As Bernie Sanders gains momentum among the Democratic primary electorate, there have been a number of commentators claiming his candidacy constitutes a tea party of left, weakening Hillary Clinton’s appeal to progressives and damaging her general election prospects.

It’s an easy conventional wisdom argument to make, especially for the Third Way centrist types who make a living concern trolling against progressives to promote a socially liberal yet corporate-friendly agenda. There’s also nothing more pleasing to most Beltway journalists than a “both sides do it” narrative in which both the leadership of both political parties is painted as nobly resisting their “extreme” base voters in order to “get things done”–as if passing legislation were the primary goal rather than passing good legislation, and as if laws that can somehow pass muster with the most centrist Democrats and Republicans were automatically the most commonsense, well-reasoned and level-headed solutions. (Hint: they’re not.)

Since the Republican Party is most assuredly being pulled to the right by antiquated stances promoting bigoted social doctrines and discredited supply-side economics that are wildly unpopular, especially with younger voters, it’s comforting to claim that the same is happening with the left. If Donald Trump is dangerous for Republicans, then assuredly Bernie Sanders must be dangerous for Democrats.

But he’s not. For starters, most prognosticators don’t consider either Trump or Sanders to be serious threats for the nomination. While Sanders is indeed rising in the polls, he still trails Clinton in most polls by very wide margins. So absent unforeseen circumstances, their effect is likely to be in shifting the tone and topics of the conversation.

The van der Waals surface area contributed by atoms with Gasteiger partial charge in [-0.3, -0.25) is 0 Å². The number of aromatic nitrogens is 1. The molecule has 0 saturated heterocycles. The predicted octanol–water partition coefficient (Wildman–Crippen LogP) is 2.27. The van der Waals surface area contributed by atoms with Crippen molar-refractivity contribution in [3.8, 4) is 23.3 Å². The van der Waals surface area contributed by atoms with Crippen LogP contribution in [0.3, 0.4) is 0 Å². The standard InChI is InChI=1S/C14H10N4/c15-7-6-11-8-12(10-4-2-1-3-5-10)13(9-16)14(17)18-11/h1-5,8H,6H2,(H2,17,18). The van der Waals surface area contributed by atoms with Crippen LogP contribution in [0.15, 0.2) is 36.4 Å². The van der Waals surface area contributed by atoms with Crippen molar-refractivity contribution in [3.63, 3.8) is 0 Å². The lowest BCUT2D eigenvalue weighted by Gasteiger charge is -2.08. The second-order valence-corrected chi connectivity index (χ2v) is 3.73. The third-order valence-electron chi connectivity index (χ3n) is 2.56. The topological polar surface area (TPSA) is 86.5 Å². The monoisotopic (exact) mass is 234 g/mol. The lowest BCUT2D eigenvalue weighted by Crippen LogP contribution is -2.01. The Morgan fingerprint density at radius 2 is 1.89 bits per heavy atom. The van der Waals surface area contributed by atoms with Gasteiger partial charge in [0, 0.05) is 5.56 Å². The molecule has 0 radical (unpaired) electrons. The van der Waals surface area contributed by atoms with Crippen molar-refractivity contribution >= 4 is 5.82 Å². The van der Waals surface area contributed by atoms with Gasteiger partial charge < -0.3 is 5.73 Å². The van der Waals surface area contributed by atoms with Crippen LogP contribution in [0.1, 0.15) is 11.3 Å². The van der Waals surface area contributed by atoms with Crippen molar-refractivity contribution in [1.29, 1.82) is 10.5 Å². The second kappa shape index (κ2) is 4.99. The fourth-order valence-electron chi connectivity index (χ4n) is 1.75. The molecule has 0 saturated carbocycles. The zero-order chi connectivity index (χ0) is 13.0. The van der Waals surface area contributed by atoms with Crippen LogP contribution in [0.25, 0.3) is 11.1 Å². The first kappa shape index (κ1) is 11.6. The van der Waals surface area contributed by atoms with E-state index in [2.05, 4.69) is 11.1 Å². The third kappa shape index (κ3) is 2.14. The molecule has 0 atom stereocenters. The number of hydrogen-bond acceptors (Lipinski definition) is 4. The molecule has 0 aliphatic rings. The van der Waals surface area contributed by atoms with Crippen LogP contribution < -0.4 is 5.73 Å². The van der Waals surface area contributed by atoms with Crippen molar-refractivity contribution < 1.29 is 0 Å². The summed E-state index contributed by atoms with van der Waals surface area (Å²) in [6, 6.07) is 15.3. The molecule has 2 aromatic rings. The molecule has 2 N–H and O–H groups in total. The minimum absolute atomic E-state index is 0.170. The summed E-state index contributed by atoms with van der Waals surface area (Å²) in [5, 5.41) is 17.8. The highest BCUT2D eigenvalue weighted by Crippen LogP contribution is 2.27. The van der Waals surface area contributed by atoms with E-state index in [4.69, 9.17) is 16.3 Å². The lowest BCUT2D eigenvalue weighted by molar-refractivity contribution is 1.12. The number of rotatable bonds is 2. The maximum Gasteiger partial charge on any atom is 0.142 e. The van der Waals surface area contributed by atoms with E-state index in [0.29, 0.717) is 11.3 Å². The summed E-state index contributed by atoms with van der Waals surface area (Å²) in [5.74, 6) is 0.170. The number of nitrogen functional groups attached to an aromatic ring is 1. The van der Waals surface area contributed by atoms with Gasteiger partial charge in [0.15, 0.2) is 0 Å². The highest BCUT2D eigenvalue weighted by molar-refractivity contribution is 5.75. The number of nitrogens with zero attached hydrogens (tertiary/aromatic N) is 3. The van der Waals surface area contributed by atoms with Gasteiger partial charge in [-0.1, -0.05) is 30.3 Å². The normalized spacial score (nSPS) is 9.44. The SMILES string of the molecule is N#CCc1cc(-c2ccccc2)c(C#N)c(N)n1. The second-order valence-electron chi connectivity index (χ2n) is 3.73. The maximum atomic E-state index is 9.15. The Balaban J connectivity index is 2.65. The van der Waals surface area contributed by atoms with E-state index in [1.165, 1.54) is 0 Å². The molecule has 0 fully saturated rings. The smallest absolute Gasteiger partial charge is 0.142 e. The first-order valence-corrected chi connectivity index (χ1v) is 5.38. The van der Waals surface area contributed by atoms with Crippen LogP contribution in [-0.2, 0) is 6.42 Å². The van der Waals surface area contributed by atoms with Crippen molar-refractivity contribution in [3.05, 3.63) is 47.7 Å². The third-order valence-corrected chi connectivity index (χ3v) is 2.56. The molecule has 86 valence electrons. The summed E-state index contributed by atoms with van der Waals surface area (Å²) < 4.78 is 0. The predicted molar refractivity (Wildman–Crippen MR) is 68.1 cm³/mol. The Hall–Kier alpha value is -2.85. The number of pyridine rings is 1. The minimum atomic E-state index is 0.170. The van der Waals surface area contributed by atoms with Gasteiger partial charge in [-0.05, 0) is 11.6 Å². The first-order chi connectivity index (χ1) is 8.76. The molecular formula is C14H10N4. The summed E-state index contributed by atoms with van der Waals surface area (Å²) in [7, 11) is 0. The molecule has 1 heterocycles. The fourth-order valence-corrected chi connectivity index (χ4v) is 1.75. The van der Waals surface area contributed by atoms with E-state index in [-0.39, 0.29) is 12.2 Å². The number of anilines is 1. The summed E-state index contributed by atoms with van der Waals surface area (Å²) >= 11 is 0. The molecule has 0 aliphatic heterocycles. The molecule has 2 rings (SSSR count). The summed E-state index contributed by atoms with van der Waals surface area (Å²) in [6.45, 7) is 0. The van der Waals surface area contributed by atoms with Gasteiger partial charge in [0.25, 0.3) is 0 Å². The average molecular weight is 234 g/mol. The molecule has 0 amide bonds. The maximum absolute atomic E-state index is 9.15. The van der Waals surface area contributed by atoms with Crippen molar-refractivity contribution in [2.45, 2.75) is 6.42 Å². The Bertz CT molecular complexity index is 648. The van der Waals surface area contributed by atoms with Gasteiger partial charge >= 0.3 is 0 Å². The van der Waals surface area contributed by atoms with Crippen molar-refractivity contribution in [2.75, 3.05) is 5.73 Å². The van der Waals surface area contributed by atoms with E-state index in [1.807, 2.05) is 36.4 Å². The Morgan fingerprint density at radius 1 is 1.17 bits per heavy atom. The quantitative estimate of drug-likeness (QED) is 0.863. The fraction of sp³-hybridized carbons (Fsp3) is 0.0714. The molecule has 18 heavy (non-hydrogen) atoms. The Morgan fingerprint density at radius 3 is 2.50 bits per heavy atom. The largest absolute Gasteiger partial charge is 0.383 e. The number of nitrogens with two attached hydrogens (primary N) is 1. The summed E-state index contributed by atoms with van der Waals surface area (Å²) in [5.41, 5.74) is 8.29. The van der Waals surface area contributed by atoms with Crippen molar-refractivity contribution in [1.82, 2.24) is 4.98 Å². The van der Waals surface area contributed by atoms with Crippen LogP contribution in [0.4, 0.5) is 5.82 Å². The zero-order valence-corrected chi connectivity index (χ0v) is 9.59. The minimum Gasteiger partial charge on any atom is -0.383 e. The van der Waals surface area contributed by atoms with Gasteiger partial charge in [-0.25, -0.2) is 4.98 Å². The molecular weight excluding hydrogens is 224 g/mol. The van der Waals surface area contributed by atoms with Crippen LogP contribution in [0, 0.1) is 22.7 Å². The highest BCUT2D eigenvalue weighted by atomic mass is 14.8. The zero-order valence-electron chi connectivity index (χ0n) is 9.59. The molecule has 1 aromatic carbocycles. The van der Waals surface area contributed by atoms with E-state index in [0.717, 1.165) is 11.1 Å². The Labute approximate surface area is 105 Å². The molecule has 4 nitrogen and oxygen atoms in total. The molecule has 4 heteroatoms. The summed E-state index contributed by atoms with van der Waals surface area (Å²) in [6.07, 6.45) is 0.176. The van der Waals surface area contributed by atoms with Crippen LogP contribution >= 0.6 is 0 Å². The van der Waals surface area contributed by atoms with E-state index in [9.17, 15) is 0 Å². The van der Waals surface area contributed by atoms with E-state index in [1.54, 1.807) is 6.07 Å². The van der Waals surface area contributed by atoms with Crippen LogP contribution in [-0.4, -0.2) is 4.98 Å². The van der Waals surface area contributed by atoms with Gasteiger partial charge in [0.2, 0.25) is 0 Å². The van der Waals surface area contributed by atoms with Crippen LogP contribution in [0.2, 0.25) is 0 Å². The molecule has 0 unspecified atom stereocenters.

As far as that goes, Sanders can only help Democrats. To start with, nearly every single policy position in Bernie Sanders’ quiver is publicly popular. There’s no sense in which the Democratic Party being branded with the rhetoric of Bernie Sanders is going to hurt its prospects with general election voters. It might hurt with corporate and Wall Street donors, but then that’s what the whole battle for the soul of the Party is all about. And frankly, if Democrats lose the general election in 2016 it won’t have been for lack of funding, but rather weakness of message.

Meanwhile, Hillary Clinton’s greatest weaknesses among Democratic primary voters are her close ties to Wall Street and other corporate interests, her promotion of fracking abroad, and her hawkishness on foreign policy. These are weaknesses that don’t just hurt her with a Democratic primary electorate, but with independent voters as well. Forcing her to confront those weaknesses and explain or reject her prior positions is helpful to her as a candidate. If she stands her ground and defends poorly considered or corrupted opinions on those issues then she deserves to feel the heat for that. And if the Clinton campaign were to somehow implode in the face of a challenge from Bernie Sanders of all people, then she clearly wouldn’t have been able to stand up a Republican general election challenge, either.

The same cannot be said of Donald Trump and the far right. Donald Trump’s public statements are outrageous and his public policy positions are unpopular. His entry into the race isn’t damaging because he might take votes from more potentially appealing frontrunners, but rather because he gives the Republican Party a black eye every time he opens his mouth.

There’s no comparison between the two, no matter how much the centrist pundits might wish it so.

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David Atkins

Follow David on Twitter @DavidOAtkins. David Atkins is a writer, activist and research professional living in Santa Barbara. He is a contributor to the Washington Monthly's Political Animal and president of The Pollux Group, a qualitative research firm.